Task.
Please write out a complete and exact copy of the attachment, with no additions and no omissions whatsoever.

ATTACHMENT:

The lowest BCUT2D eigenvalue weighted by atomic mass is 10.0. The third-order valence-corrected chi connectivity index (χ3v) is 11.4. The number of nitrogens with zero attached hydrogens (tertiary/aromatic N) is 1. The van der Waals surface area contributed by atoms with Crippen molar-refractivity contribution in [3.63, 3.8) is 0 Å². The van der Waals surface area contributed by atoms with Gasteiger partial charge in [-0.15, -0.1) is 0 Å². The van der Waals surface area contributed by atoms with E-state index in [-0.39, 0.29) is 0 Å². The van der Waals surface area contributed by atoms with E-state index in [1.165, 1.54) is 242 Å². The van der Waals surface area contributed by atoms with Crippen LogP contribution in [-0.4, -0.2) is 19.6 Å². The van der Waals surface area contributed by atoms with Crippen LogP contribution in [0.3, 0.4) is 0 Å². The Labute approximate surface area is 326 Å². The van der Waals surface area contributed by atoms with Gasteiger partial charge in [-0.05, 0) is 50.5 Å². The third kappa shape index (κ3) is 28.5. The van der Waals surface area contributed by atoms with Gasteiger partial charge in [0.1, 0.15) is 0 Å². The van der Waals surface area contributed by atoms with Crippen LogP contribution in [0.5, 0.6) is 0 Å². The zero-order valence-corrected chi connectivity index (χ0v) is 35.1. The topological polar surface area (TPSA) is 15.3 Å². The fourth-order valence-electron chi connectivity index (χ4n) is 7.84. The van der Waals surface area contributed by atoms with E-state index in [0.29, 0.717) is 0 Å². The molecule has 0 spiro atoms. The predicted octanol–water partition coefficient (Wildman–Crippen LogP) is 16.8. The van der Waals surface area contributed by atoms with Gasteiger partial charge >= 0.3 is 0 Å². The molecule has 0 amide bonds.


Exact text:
The lowest BCUT2D eigenvalue weighted by atomic mass is 10.0. The third-order valence-corrected chi connectivity index (χ3v) is 11.4. The number of nitrogens with zero attached hydrogens (tertiary/aromatic N) is 1. The van der Waals surface area contributed by atoms with Crippen molar-refractivity contribution in [3.63, 3.8) is 0 Å². The van der Waals surface area contributed by atoms with Gasteiger partial charge in [-0.15, -0.1) is 0 Å². The van der Waals surface area contributed by atoms with E-state index in [-0.39, 0.29) is 0 Å². The van der Waals surface area contributed by atoms with E-state index in [1.165, 1.54) is 242 Å². The van der Waals surface area contributed by atoms with Crippen LogP contribution in [-0.4, -0.2) is 19.6 Å². The van der Waals surface area contributed by atoms with Crippen LogP contribution in [0.3, 0.4) is 0 Å². The Labute approximate surface area is 326 Å². The van der Waals surface area contributed by atoms with Gasteiger partial charge in [-0.05, 0) is 50.5 Å². The third kappa shape index (κ3) is 28.5. The van der Waals surface area contributed by atoms with Gasteiger partial charge in [0.1, 0.15) is 0 Å². The van der Waals surface area contributed by atoms with Crippen LogP contribution in [0.5, 0.6) is 0 Å². The zero-order valence-corrected chi connectivity index (χ0v) is 35.1. The topological polar surface area (TPSA) is 15.3 Å². The fourth-order valence-electron chi connectivity index (χ4n) is 7.84. The van der Waals surface area contributed by atoms with E-state index in [0.29, 0.717) is 0 Å². The molecule has 0 spiro atoms. The predicted octanol–water partition coefficient (Wildman–Crippen LogP) is 16.8. The van der Waals surface area contributed by atoms with Gasteiger partial charge >= 0.3 is 0 Å². The molecule has 0 amide bonds.